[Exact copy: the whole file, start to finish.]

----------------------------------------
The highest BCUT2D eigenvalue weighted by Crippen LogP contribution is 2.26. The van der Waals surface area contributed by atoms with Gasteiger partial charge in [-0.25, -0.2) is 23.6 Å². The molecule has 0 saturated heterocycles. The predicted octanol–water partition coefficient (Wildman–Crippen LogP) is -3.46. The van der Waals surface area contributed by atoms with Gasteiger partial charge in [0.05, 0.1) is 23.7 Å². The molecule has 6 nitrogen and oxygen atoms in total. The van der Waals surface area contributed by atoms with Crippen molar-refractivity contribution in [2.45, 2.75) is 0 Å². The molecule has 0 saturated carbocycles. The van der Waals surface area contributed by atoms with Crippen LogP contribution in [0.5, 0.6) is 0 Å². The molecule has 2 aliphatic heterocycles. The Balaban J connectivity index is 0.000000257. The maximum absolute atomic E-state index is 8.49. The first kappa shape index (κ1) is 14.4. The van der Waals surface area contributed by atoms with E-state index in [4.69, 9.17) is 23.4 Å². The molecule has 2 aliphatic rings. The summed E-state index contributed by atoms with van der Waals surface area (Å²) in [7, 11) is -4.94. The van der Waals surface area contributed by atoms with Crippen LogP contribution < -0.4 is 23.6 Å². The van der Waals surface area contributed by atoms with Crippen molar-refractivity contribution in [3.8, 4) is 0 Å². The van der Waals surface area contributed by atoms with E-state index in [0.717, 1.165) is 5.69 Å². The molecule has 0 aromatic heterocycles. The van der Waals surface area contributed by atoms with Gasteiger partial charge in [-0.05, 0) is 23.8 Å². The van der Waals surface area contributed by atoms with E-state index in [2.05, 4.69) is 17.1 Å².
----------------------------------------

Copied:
The highest BCUT2D eigenvalue weighted by Crippen LogP contribution is 2.26. The van der Waals surface area contributed by atoms with Gasteiger partial charge in [-0.25, -0.2) is 23.6 Å². The molecule has 0 saturated heterocycles. The predicted octanol–water partition coefficient (Wildman–Crippen LogP) is -3.46. The van der Waals surface area contributed by atoms with Gasteiger partial charge in [0.05, 0.1) is 23.7 Å². The molecule has 6 nitrogen and oxygen atoms in total. The van der Waals surface area contributed by atoms with Crippen molar-refractivity contribution in [2.45, 2.75) is 0 Å². The molecule has 0 saturated carbocycles. The van der Waals surface area contributed by atoms with Crippen LogP contribution in [0.5, 0.6) is 0 Å². The molecule has 2 aliphatic heterocycles. The Balaban J connectivity index is 0.000000257. The maximum absolute atomic E-state index is 8.49. The first kappa shape index (κ1) is 14.4. The van der Waals surface area contributed by atoms with E-state index in [4.69, 9.17) is 23.4 Å². The molecule has 2 aliphatic rings. The summed E-state index contributed by atoms with van der Waals surface area (Å²) in [7, 11) is -4.94. The van der Waals surface area contributed by atoms with Crippen LogP contribution < -0.4 is 23.6 Å². The van der Waals surface area contributed by atoms with Crippen molar-refractivity contribution in [3.8, 4) is 0 Å². The van der Waals surface area contributed by atoms with E-state index in [0.717, 1.165) is 5.69 Å². The molecule has 0 aromatic heterocycles. The van der Waals surface area contributed by atoms with Gasteiger partial charge in [-0.05, 0) is 23.8 Å². The van der Waals surface area contributed by atoms with E-state index in [2.05, 4.69) is 17.1 Å².